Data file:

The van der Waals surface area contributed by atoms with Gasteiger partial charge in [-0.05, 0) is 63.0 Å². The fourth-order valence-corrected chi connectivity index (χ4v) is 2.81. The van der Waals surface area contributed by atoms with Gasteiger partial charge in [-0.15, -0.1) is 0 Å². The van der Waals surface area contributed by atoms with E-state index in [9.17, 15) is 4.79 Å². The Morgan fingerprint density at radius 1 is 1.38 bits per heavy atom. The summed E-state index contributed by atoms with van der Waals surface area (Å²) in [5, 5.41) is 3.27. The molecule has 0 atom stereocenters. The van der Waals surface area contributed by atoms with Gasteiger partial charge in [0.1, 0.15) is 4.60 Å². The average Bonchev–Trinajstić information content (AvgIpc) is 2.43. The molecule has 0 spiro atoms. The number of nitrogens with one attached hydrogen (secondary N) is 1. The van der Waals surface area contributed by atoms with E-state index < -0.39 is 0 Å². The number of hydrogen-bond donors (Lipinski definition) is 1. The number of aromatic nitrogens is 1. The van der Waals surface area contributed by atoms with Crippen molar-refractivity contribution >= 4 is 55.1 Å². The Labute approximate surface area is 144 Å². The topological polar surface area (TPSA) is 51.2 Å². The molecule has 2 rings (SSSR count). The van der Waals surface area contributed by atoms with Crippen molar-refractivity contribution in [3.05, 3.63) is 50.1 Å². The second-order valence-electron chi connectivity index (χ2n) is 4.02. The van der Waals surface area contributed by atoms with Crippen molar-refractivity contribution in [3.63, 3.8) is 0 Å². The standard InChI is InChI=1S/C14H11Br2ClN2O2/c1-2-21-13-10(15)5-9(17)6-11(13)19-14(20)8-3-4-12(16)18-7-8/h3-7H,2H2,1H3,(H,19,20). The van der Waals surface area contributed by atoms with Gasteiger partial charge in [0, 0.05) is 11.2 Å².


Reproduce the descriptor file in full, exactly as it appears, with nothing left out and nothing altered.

The van der Waals surface area contributed by atoms with Gasteiger partial charge in [-0.05, 0) is 63.0 Å². The fourth-order valence-corrected chi connectivity index (χ4v) is 2.81. The van der Waals surface area contributed by atoms with Gasteiger partial charge in [-0.15, -0.1) is 0 Å². The van der Waals surface area contributed by atoms with E-state index in [9.17, 15) is 4.79 Å². The Morgan fingerprint density at radius 1 is 1.38 bits per heavy atom. The summed E-state index contributed by atoms with van der Waals surface area (Å²) in [5, 5.41) is 3.27. The molecule has 0 atom stereocenters. The van der Waals surface area contributed by atoms with Gasteiger partial charge in [0.1, 0.15) is 4.60 Å². The average Bonchev–Trinajstić information content (AvgIpc) is 2.43. The molecule has 0 spiro atoms. The number of nitrogens with one attached hydrogen (secondary N) is 1. The van der Waals surface area contributed by atoms with E-state index < -0.39 is 0 Å². The number of hydrogen-bond donors (Lipinski definition) is 1. The number of aromatic nitrogens is 1. The van der Waals surface area contributed by atoms with Crippen molar-refractivity contribution >= 4 is 55.1 Å². The Labute approximate surface area is 144 Å². The topological polar surface area (TPSA) is 51.2 Å². The molecule has 2 rings (SSSR count). The van der Waals surface area contributed by atoms with Crippen molar-refractivity contribution in [3.05, 3.63) is 50.1 Å². The second-order valence-electron chi connectivity index (χ2n) is 4.02. The van der Waals surface area contributed by atoms with Crippen molar-refractivity contribution in [3.63, 3.8) is 0 Å². The standard InChI is InChI=1S/C14H11Br2ClN2O2/c1-2-21-13-10(15)5-9(17)6-11(13)19-14(20)8-3-4-12(16)18-7-8/h3-7H,2H2,1H3,(H,19,20). The van der Waals surface area contributed by atoms with Gasteiger partial charge in [0, 0.05) is 11.2 Å².